Harley-Davidson LiveWire to Cost $50,000? Not So Fast

12/09/2014 @ 11:39 am, by Jensen Beeler16 COMMENTS


News is going around the internet that Harley-Davidson COO Matt Levatich has pegged the Harley-Davidson LiveWire electric cruiser at costing roughly $50,000. The price tag comes from a piece by the Milwaukee Journal Sentinel, which was in attendance at this year’s Wisconsin Sustainable Business Council’s yearly meeting.

While no direct quote is given by the Journal Sentinel, Levatich is paraphrased and inferred to be saying that the LiveWire would go about half the range that consumers desired, at a price tag double what they were willing to pay — $50,000.

Many sites have latched onto that $50,000 price announcement, but Harley-Davidson quickly corrected the Journal Sentinel, saying that no personnel at Harley-Davidson has put a potential price on the LiveWire, if it were to go into mass production.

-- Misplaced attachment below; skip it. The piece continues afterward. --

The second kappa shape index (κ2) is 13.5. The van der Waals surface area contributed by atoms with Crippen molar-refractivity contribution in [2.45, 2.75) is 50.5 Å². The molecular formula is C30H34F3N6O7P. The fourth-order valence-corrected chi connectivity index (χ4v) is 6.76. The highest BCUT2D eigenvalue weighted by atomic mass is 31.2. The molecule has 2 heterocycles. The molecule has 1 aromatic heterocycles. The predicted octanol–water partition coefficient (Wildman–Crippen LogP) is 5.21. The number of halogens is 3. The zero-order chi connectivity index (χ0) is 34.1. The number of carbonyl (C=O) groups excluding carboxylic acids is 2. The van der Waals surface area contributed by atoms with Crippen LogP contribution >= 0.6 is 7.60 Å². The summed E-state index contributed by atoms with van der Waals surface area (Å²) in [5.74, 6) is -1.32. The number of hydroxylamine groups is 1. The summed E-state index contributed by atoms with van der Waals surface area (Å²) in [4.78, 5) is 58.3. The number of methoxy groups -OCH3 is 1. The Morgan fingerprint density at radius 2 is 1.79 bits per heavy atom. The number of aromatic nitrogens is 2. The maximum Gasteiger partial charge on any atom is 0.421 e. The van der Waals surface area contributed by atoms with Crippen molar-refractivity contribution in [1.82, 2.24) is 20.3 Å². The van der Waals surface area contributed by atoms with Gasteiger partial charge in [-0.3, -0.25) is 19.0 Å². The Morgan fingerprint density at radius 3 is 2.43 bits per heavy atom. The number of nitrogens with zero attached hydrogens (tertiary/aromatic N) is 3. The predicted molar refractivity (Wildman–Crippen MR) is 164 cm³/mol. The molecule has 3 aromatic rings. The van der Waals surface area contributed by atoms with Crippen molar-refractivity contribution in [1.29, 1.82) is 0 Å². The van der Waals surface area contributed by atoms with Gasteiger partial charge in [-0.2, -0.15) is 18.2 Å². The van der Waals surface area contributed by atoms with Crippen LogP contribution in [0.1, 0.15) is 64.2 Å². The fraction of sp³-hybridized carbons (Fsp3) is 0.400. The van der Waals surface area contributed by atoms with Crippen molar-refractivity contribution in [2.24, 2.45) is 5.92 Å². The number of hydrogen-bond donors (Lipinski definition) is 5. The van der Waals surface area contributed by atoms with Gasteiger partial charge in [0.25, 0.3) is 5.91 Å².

Though a bit of a SNAFU, a quick back-of-the-envelope analysis of that number should have revealed the inaccuracy of that figure.

The One Overlooked Detail on the Harley-Davidson Livewire

06/20/2014 @ 10:44 am, by Jensen Beeler38 COMMENTS


At the time this article will be posted, it will make the sixth article relating to Harley-Davdison’s Project Livewire that is on the Asphalt & Rubber homepage. The Motor Company’s first foray into electric motorcycles made its way into not only every motorcycle publication around the world, but it also hit mainstream media like wildfire.

A topic more heavily saturated at this point than Kentucky Fried Chicken, and yet everyone of the publications carrying the story, including A&R, overlooked one critical thing about Project Livewire’s launch. The attached graphic is the five-day stock price of Harley-Davidson (NYSE:HOG), and that large spike is the Livewire’s unveiling time.

Leaked: Tech Details on the Harley-Davidson Livewire

06/18/2014 @ 10:31 pm, by Jensen Beeler58 COMMENTS


Thanks to our network of Bothan spy tipsters, we posted today the still-unreleased photos of the Harley-Davidson Project Livewire. Details were light from our sources though, but Bothans are a tireless breed (note: for new readers, we sort of have this whole Star Wars motif on leaked stories…just roll with it, we already know we’re nerds).